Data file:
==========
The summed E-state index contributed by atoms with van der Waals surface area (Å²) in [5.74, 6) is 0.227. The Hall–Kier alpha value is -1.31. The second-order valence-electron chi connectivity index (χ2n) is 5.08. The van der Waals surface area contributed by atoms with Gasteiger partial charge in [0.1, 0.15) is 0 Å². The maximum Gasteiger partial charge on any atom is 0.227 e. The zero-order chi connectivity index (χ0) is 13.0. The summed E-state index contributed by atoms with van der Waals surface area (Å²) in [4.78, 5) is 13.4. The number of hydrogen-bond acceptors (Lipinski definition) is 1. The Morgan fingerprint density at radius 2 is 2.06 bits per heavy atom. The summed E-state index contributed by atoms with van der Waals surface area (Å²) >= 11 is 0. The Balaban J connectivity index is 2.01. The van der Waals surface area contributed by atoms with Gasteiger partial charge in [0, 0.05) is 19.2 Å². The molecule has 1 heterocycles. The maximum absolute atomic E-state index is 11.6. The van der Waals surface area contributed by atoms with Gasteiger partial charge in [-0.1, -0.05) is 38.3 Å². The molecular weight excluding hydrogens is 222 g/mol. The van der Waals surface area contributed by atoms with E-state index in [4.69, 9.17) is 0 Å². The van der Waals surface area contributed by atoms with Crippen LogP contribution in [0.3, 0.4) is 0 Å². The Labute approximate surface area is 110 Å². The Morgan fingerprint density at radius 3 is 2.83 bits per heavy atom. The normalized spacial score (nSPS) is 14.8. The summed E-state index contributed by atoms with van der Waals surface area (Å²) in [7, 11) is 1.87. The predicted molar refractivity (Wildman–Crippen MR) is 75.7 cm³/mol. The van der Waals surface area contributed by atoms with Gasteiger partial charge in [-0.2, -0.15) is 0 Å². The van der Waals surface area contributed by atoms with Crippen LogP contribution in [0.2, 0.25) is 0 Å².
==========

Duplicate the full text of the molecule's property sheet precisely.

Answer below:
The summed E-state index contributed by atoms with van der Waals surface area (Å²) in [5.74, 6) is 0.227. The Hall–Kier alpha value is -1.31. The second-order valence-electron chi connectivity index (χ2n) is 5.08. The van der Waals surface area contributed by atoms with Gasteiger partial charge in [0.1, 0.15) is 0 Å². The maximum Gasteiger partial charge on any atom is 0.227 e. The zero-order chi connectivity index (χ0) is 13.0. The summed E-state index contributed by atoms with van der Waals surface area (Å²) in [4.78, 5) is 13.4. The number of hydrogen-bond acceptors (Lipinski definition) is 1. The Morgan fingerprint density at radius 2 is 2.06 bits per heavy atom. The summed E-state index contributed by atoms with van der Waals surface area (Å²) >= 11 is 0. The Balaban J connectivity index is 2.01. The van der Waals surface area contributed by atoms with Gasteiger partial charge in [0, 0.05) is 19.2 Å². The molecule has 1 heterocycles. The maximum absolute atomic E-state index is 11.6. The van der Waals surface area contributed by atoms with Gasteiger partial charge in [-0.1, -0.05) is 38.3 Å². The molecular weight excluding hydrogens is 222 g/mol. The van der Waals surface area contributed by atoms with E-state index in [4.69, 9.17) is 0 Å². The van der Waals surface area contributed by atoms with Crippen LogP contribution in [0.3, 0.4) is 0 Å². The Labute approximate surface area is 110 Å². The Morgan fingerprint density at radius 3 is 2.83 bits per heavy atom. The normalized spacial score (nSPS) is 14.8. The summed E-state index contributed by atoms with van der Waals surface area (Å²) in [7, 11) is 1.87. The predicted molar refractivity (Wildman–Crippen MR) is 75.7 cm³/mol. The van der Waals surface area contributed by atoms with Gasteiger partial charge in [-0.2, -0.15) is 0 Å². The van der Waals surface area contributed by atoms with Crippen LogP contribution in [0.2, 0.25) is 0 Å².